Southwestern Indiana's Catholic Community Newspaper


By Mary Kaye Falcony

Did the title of this article capture your attention? Did it pique your interest enough to cause you to google its meaning? If you did you now know that Bellezza is the Italian word for beauty. Beauty itself does in fact do that to us doesn’t it? Beauty stops us in our tracks, causes us to pause, to take a second more intentional look. Often beauty is so mesmerizing we dare not look away for fear that we will miss something spectacular;  something that can only be revealed in this way; something that may in fact have power for transformation.

Pondering the presence of beauty in my life was prompted when I, along with a group of Parish Catechetical Leaders, were fortunate enough to spend some time in prayer and contemplation at Monastery Immaculate Conception in Ferdinand. This time of quiet was fitting as we prepared to enter the Paschal mystery the following week. Our time together was spent immersing ourselves in the images found on the pages of the Saint John’s illuminated Bible, as well as discovering images of our own that spoke to the inner workings of the Spirit in our own lives.

As I sat with the beauty born of those pages, I came to the realization that the beginnings of my faith did not flow from my knowledge of scripture or sacraments; but instead, it was the experience of the simple, ordinary and natural – it was the beauty of Church in its many forms that captured my attention, imagination and my heart.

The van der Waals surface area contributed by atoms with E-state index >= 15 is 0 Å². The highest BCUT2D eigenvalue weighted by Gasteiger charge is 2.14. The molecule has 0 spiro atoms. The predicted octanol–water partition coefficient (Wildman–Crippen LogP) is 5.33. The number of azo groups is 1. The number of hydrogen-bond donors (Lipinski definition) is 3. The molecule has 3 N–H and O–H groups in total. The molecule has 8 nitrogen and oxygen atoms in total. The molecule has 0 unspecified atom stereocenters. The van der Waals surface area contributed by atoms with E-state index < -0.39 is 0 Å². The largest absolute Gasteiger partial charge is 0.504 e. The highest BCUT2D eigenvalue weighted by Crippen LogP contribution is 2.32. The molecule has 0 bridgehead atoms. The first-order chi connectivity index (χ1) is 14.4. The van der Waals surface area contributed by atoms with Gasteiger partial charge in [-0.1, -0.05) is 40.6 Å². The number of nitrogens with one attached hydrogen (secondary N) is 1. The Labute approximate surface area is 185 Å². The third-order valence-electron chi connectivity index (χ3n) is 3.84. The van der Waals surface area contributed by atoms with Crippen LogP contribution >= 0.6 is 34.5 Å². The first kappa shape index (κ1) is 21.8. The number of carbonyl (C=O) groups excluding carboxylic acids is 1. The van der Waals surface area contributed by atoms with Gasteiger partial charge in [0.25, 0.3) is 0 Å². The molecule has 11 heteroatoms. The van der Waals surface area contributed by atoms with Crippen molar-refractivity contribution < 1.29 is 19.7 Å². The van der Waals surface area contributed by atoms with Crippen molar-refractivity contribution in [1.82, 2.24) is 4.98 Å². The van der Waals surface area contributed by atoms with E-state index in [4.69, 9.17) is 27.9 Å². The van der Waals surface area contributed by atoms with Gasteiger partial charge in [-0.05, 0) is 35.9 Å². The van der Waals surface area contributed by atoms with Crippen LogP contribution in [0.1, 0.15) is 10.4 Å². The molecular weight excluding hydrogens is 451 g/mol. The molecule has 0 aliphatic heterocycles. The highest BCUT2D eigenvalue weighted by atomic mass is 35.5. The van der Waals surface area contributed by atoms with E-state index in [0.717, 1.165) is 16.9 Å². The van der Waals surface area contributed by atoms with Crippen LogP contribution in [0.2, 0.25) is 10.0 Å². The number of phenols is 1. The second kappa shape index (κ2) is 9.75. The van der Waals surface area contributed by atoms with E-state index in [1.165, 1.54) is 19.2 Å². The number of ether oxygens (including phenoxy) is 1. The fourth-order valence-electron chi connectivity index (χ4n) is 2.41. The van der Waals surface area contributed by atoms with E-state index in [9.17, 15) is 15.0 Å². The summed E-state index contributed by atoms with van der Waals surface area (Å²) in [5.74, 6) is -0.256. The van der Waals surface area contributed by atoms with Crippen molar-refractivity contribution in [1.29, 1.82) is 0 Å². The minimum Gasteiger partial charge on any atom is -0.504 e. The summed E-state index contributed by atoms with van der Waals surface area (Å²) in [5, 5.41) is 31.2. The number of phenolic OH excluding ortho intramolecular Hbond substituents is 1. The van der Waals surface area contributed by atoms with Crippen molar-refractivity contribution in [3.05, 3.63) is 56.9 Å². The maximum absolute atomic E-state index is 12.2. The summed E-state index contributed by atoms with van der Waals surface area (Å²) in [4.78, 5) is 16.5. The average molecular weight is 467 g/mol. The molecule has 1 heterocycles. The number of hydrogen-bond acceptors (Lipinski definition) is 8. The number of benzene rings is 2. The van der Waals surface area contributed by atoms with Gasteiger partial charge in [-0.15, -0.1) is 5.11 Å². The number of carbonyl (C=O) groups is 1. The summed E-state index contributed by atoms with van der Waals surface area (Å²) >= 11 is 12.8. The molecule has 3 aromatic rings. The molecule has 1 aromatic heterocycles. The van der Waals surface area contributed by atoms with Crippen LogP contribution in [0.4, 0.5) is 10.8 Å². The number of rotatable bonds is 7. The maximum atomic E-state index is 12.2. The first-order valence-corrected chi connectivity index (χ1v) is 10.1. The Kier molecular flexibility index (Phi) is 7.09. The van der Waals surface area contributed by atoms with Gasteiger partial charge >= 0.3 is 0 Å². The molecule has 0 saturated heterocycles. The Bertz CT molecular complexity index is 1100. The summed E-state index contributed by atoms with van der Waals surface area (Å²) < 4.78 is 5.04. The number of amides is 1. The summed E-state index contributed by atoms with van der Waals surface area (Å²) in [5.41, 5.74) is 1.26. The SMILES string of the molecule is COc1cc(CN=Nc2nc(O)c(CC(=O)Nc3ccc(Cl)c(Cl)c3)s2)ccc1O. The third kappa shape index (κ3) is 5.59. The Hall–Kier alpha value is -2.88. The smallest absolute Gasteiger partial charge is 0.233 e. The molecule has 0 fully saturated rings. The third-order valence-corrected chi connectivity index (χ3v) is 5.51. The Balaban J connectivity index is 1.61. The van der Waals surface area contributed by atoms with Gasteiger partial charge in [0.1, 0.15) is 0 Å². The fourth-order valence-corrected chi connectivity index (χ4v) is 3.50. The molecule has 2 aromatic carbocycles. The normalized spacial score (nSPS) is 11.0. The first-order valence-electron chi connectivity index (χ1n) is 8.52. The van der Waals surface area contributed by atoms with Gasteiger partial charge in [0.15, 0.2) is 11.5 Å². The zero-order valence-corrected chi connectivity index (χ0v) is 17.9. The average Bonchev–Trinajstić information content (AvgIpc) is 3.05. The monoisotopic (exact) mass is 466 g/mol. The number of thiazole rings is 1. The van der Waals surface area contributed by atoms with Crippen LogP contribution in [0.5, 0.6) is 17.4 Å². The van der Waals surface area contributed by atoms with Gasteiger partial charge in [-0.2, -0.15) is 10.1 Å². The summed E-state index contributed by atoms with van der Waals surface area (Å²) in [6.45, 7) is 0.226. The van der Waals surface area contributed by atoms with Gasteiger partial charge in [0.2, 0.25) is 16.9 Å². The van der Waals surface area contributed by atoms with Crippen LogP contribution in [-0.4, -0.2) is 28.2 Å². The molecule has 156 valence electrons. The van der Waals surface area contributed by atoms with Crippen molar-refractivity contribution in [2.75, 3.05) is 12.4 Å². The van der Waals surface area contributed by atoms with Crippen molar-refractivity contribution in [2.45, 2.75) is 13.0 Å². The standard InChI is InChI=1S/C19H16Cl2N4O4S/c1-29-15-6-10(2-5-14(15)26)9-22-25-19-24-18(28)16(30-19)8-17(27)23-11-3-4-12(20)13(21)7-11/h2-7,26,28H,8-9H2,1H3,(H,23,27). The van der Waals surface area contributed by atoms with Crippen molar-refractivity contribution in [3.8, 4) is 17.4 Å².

As a youngster, St. Christine Church and school were places that I spent a great deal of my time. Some kids might not have appreciated all the time spent in church, but I never really minded; in fact, I really loved my time there. I was captivated by the stained glass windows. They were expansive – measuring ceiling to floor – and became even more spectacular as the sun shone through, creating an array of color that not only lit up the walls but danced upon the floors … seeming to act out the stories found there. The grandeur of the marble, intricacies of the sculptures; all these things and more always made me pause and take a longer, more intentional look. It was not only the beauty of the physical, but also the sounds, smells, posture, reverence and ritual that drew me in and kept me attentive.

I hope that, as we grow older, we never forget the wonder and awe we experienced as children taking in all that is Church. All that was visible drew us into the invisible mystery. My prayer is that we are doing this for the next generation – inviting them to all the beauty that is Church. It is not something that can be described for another; it is something that must be experienced and felt on one’s own. When I think of this I recall the story told of Thomas Merton, who was a non-believer; but who, while on holiday in Rome touring all the churches and seeing the beauty for himself, found it impossible to remain so. The beauty found there communicated what words could not; it was his meeting place with God.

As we look back at the Triduum and our celebration of Easter, I have heard it said over and over that it was all so beautiful. What do we really mean when we say that? Where did you witness the beauty? Was it the washing of the feet? Was it the image of those holding up the cross at veneration? Was it hearing the Gloria being sung for the first time after the solemnness of Lent? Was it the vigil fire or the light entering the darkness? What did the beauty of those images hold for you? Where was your meeting place with the holy?

As an Easter people, I pray that we always will pause and take a second, more-intentional look when beauty or moments of beauty are presented to us. This very well may be God getting our attention so we may see what he has to say!